Oxford's 74 seen in the gathering darkness in Oxford on August 17th by Tim Jones. A nice clear shot, congratulations Tim.

One time Oxford Airline coach nr 47 is now with Plymouth City Coach, another Go-Ahead company in blue and numbered 322. Picture by Martyn Sacaloff.

Bus pictures from Gavin Francis, Graham Mildenhall, Neil Beckley, James Freeman and others.

204, 205 by Gavin Francis with 206 by Graham Mildenhall are some of the last pictures were shall see with them in this livery, taken on the 18th, 20th and 18th of August respectively.

Citaro 837 with a 400 road service near Oxford Rail Station on August 25th by Gavin Francis.

Citaro 838 branded for PICKMEUP is seen working a Thames Travel 250 service but showing 25A on August 11th by Gavin Francis.

Hybrid 367 is seen working a 300 Park & ride service on August 18th by Graham Mildenhall.

Brookes blushing red 603 working the U1 at Carfax Corner on August 20th by James Freeman.

Brand new Brookes Hybrid 371 seen at the depot on August 21st by James Freeman.

Citaro 871, the Bike Bus shows off its branding at the depot on August 21st by James Freeman.

Yutong E12-F electric demonstrator YK66CBC now 899 with Oxford Bus works a 3A service iin  High St Oxford by Martyn Searle.

603 freshly repainted red with a U1 service on August 22nd by Neil Beckley. Quite a lot of work has gone into the revised branding on these buses
and they look somewhat tidier than earlier versions.

We heard earlier that 932 was here for driver training prior to the arrival of the new Brookes buses. Seen on August 15th by Neil Beckley.

From grey to red, 604 is seen completed and 606 is in process in this picture by Phil Southall taken on August 22nd.

To be 375, OX68ENG but seen here on test near Ballymena by James on August 19th.

The new Brookes Buses are as under.

StreetDeck extra-long, 11.5m and with 96v HEV hybrid system. 

 Job Number

Fleet number


Livery applied




Business Leader/Systems Analyst












Sports coach/Psychologist









Now readers can see how the registrations match the degrees on offer at Brookes. When viewing the buses one type appears on the offside and the other on the nearside.

The vehicles have 82 seats, with 49 upstairs and 33 downstairs. 

Have interesting spotting on these buses, what a clever use of registration numbers.

Well as can be seen in the above pictures Oxford Bus has been incredibly busy with repaints and new buses over the past few weeks. 

New buses for Thames Travel, for use on the 98 and 99 services are as follows:

621 BN68XRO
622 BN68XSO
623 BN68XTO

This picture was taken by James on August 19th showing the unbranded bus but bearing Thames Travel legals. At the time of positing only 621 had been recived.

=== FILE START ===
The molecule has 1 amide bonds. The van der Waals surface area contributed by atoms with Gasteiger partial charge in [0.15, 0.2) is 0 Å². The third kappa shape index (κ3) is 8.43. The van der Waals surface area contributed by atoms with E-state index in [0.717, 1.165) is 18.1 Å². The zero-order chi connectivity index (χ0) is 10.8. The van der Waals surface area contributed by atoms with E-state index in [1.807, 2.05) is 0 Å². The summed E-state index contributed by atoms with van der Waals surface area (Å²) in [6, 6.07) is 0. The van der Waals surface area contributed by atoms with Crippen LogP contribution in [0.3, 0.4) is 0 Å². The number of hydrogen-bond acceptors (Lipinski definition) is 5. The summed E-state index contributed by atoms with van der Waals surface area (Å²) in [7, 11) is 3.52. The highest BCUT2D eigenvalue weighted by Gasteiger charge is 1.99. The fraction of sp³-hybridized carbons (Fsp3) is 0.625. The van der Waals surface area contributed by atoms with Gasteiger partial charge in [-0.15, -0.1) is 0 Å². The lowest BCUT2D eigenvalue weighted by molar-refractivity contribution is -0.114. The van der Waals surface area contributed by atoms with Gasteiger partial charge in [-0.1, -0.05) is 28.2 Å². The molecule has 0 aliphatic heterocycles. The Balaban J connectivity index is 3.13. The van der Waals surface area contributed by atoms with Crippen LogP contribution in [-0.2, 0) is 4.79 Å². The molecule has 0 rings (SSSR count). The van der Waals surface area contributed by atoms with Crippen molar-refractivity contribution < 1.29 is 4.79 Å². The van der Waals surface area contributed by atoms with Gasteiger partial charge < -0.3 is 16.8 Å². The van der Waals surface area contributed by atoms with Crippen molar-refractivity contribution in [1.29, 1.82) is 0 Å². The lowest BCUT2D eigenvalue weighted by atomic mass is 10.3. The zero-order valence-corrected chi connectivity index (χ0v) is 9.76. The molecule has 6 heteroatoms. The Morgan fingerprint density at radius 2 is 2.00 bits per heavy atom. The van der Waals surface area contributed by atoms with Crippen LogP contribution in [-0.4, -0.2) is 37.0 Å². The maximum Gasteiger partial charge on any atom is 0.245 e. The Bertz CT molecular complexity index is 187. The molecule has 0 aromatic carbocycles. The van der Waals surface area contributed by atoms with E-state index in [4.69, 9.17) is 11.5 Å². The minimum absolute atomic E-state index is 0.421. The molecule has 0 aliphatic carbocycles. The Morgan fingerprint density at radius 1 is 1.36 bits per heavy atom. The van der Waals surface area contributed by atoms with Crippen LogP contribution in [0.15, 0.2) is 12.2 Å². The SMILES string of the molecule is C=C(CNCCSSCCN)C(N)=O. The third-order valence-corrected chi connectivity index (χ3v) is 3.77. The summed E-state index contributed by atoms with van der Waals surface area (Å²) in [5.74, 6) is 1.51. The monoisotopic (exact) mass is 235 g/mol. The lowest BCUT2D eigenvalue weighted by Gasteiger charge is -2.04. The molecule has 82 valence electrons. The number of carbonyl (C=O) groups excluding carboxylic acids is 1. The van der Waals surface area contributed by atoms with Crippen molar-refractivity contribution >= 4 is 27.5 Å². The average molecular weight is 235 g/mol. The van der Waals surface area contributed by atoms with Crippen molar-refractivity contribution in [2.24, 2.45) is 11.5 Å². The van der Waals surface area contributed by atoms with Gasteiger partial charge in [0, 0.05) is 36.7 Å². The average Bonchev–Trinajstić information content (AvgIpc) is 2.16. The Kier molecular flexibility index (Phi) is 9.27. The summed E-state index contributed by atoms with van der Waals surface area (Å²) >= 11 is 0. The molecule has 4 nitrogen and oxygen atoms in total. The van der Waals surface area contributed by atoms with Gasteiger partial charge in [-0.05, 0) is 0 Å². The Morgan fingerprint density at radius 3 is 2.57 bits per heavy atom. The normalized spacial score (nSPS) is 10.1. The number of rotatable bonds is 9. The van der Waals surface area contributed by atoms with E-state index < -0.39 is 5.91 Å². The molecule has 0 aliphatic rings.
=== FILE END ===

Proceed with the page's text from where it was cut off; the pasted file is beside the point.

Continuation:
As the picture shows these are in Connector livery. These buses seat 74 and are Volvo B5LH/StreetDecks. 

Scania 251 on an X38 working in Henley on August 28th by Nigel Peach.

Chris Maxfield, a long time friend and colleague has sent me some current pictures of the Pulhams fleet.

Part of the current fleet lined up on July 21st.

A big job on July 14th when three tri-axle deckers were required.

Pulhams Lady Donna PU15HAM at Highclere Castle on April 14th 2018.

Pulhams PU15HAM Lady Donna at The Old Swan in Grasmere on May 1st 2018.

Reading 754 with the 702 in Bulleid Way, Victoria on August 29th by Gavin Francis.

Reading Emerald 768 with a 702 service  arrives at Victoria on August 20th by Gavin Francis


YX10FFJ seen in The Eden Bus Station on August 29th by Joshua Sammons.
We are unaware as to which route this was working but I do know Nick Cherry had an amazing picture taken in front of this bus with his usual bus in the background.


Hybrid 12007 is still under going a repaint but otherwise there is little to report here.

Having made a suggestion, to a certain person in Stagecoach Oxford, that it would help for 15966 to have Oxford tube on the blind alternating with the London or Oxford destination,
look what's appeared. Now I wonder? Seen on August 27th by Gavin Francis.

Banbury line up ready for the Monday morning run out seen on Sunday evening August 19th by Malcolm Crowe.

E200 36932 is seen working the 1 in Oxford on August 17th by Tim jones.


Gary Seamarks has provided some very interesting pictures of buses in Cambridge, a city we do not often cover but which seems to be very interesting and where Stagecoach is the dominant operator.